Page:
Science

Help transform medicare, CMA tells Canadians

Medicare needs to be transformed to meet the future needs of Canadians affordably, a physicians' group says in calling for new incentives and for feedback from Canadians.

Medicare needs to be transformed to meet the future needs of Canadians affordably, a physicians' group says in calling for new incentives and for feedback from Canadians.

The Canadian Medical Association released its report, Health Care Transformation in Canada: Change that Works, Care that Lasts, on Tuesday to spark discussion on funding, staffing and accountability among health care professionals, politicians, and the public. The association, known as the CMA, is seeking advice on how to achieve timely access to high-quality care for patients.

The point of the report is to "to encourage Canadians to let go of some of the complacency and the attitudes that they've had that, you know, 'We've got the best system in the world, so therefore we have to accept its shortcomings,'" CMA President Dr. Anne Doig told reporters in an Ottawa news conference.

Canada has good doctors, nurses and lab technologists in its system, she said. "But we can do much better, and we need Canadians to tell us what is it that you don't like. What would you like to see done better?"

The report aims to broaden the vision for health care to improving the health of the population, improving patient experiences and improving value for money spent on health care.

In the document, the group recommends:

  • Building a culture of patient-centred care.
  • Changing incentives to enhance timely access to quality care.
  • Offering universal access to prescription drugs and continuing care outside of acute care facilities.
  • Ensuring Canada has an adequate supply of health-care workers and information technology such as electronic health records.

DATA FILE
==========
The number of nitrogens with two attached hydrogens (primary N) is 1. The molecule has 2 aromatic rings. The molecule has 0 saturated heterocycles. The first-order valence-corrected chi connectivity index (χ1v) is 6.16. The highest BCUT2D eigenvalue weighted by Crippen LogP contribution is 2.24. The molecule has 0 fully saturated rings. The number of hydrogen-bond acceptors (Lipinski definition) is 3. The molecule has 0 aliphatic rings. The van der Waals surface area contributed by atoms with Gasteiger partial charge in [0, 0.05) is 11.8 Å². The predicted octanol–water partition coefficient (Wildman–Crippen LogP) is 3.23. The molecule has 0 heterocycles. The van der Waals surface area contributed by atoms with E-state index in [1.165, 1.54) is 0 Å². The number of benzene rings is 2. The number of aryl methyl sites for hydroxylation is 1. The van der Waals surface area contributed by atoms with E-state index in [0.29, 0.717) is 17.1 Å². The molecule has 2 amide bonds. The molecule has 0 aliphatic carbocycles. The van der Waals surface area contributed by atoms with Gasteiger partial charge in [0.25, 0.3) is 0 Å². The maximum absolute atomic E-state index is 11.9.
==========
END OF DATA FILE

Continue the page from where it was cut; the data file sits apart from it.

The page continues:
• Building accountability and responsibility.

The proposed changes include activity-based funding — funding for hospitals that is based on the number of patients they see and treat and the complexity of the cases. The change would mean giving hospitals more funding for more serious cases, rather than paying them a lump sum to cover all cases.

Incentive options

The report also suggests pay-for-performance incentives for doctors and nurses who find ways to treat more patients and bring down wait times in high-priority areas, such as breast cancer treatment, while keeping quality of care high. The incentives would go not to individuals, but to the organizations they work for.

Offering continuing care outside of acute-care facilities addresses changes in hospitals over the last 30 years. Since patients now are often sent home the same day of their surgery rather than kept in hospital for several days, both their caregivers at home, like parents and spouses, and caregivers in the community need more support to offer post-operative care, Doig said.

The CMA's report represents a change in direction away from privatization and a two-tiered system, which the association has focused on in the past, said Raisa Deber, a health-care analyst at the University of Toronto.

The group seems to be reflecting more of a patient-centred approach that echoes the points made by retired senator Michael Kirby and former Saskatchewan premier Roy Romanow in their reports almost a decade ago.

Speaking of the CMA group, Deber said, "These are doctors who want to make sure that they're giving good care to their patients and don't like the idea that because people can't afford things, they're getting sub-optimal results."

To help health-care professionals do their jobs, the CMA wants information technology work to shift from building the information superhighway to using technology like electronic health records at the point of care. Doctors often weren't asked about their needs before that kind of software was designed, but they know what they are looking for, Doig said, and should have a hand in improving it. 

The group included timelines for its recommendations. For instance, it wants construction to begin immediately on more long-term care facilities.

The report was released ahead of the group's annual general meeting, which will be held this year Aug. 22-25 in Niagara Falls, Ont. 

The document also sets out timelines for pharmacare, long-term care and accountability in time for the negotiation of the next federal, provincial and territorial health accord in March 2014.

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